Jean Rhys, The Art of Fiction No. 64

Interviewed by Elizabeth Vreeland

INTERVIEWER You once wrote in The Lotus that people live much longer than they should, especially women.

RHYS I’d planned to die at thirty, and then I’d push it on ten years, forty, and then fifty. You always push it on. And then you go on and on and on. It’s difficult. Too much trouble. I’ve thought about death a great deal. One day in the snow I felt so tired. I thought, “Damn it, I’ll sit down. I can’t go on. I’m tired of living here in the snow and ice.” So I sat down on the ground. But it was so cold I got up. Oh yes, I used to try to imagine death, but I always come up against a wall.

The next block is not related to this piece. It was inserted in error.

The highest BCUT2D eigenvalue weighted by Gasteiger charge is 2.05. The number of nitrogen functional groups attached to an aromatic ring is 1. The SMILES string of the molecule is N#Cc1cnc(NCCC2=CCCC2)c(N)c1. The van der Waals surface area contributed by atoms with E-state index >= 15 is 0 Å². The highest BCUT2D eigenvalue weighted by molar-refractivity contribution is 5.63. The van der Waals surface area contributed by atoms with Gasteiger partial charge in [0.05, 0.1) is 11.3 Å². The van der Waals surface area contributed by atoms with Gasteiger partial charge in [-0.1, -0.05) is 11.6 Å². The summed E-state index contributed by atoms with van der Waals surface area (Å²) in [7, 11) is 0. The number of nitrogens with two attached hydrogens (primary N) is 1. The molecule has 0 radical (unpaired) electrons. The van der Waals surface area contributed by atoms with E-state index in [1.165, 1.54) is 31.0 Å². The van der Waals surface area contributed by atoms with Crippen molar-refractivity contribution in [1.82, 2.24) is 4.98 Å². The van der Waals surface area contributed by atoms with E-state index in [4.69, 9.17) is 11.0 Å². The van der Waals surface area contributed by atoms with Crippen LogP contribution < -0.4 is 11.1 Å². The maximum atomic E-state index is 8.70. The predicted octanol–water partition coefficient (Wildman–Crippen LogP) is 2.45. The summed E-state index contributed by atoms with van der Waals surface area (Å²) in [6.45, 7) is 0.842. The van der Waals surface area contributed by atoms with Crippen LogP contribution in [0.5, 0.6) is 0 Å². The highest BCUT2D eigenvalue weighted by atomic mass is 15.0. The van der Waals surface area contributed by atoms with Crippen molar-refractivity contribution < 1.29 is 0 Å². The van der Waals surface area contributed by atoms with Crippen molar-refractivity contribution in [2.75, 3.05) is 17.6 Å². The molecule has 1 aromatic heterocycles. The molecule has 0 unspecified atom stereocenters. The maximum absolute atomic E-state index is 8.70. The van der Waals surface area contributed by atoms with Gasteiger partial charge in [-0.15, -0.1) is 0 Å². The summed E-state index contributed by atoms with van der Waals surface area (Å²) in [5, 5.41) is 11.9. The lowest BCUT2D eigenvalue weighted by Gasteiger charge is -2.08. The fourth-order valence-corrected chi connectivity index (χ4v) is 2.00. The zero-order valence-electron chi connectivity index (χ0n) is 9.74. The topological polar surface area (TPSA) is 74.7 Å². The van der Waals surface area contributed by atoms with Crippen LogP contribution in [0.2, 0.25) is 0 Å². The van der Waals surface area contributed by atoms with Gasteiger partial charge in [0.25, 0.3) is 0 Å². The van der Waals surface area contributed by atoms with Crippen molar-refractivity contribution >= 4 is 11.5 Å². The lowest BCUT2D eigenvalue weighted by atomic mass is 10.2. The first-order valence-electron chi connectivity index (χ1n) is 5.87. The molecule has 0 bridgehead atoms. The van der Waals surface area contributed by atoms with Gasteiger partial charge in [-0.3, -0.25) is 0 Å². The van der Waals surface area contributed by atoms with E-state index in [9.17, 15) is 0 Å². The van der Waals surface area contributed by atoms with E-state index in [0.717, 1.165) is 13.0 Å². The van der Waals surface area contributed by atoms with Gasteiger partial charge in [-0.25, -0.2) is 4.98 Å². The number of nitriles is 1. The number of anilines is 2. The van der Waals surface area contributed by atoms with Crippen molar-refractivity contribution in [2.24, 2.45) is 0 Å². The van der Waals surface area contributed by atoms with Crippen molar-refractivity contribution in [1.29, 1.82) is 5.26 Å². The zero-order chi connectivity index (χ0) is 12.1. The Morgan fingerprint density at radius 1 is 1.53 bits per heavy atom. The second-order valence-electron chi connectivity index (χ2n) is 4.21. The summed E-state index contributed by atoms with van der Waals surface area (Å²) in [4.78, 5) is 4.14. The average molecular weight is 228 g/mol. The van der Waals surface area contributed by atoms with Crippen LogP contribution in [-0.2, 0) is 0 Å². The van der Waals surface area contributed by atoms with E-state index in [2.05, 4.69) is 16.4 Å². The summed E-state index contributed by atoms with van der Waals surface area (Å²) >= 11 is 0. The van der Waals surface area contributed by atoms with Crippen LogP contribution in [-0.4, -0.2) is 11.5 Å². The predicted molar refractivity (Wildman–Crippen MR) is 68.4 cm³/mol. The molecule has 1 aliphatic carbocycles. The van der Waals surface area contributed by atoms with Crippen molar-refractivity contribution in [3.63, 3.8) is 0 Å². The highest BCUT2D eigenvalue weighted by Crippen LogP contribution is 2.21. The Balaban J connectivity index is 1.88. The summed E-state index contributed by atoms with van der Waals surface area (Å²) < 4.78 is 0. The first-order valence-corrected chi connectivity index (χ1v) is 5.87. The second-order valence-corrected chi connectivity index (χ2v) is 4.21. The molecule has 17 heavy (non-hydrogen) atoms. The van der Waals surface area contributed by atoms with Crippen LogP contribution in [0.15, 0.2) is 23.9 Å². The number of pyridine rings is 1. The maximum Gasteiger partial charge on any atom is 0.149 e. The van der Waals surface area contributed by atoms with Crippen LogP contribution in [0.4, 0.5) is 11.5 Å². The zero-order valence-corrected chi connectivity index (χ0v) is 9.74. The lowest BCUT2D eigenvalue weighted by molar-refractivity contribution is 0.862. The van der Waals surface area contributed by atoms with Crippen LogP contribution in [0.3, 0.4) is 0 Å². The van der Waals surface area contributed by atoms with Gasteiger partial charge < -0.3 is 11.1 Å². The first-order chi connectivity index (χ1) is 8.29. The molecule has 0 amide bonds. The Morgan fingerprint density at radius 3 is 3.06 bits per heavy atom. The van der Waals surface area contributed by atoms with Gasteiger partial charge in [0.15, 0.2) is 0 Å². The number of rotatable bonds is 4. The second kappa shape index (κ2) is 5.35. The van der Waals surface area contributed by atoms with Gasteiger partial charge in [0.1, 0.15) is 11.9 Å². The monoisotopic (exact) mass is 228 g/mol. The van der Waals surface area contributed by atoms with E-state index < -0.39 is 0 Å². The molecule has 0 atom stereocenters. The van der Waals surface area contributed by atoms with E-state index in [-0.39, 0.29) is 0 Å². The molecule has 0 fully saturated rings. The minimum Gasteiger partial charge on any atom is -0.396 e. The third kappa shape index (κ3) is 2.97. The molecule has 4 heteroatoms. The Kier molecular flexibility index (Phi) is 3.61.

NOTE: We regret that we have been unable to obtain Web rights to this interview from the interviewer. We have worked hard to make this archive as complete as possible, and hope you’ll forgive the omission.

The Editors


To read the rest of this piece, purchase the issue.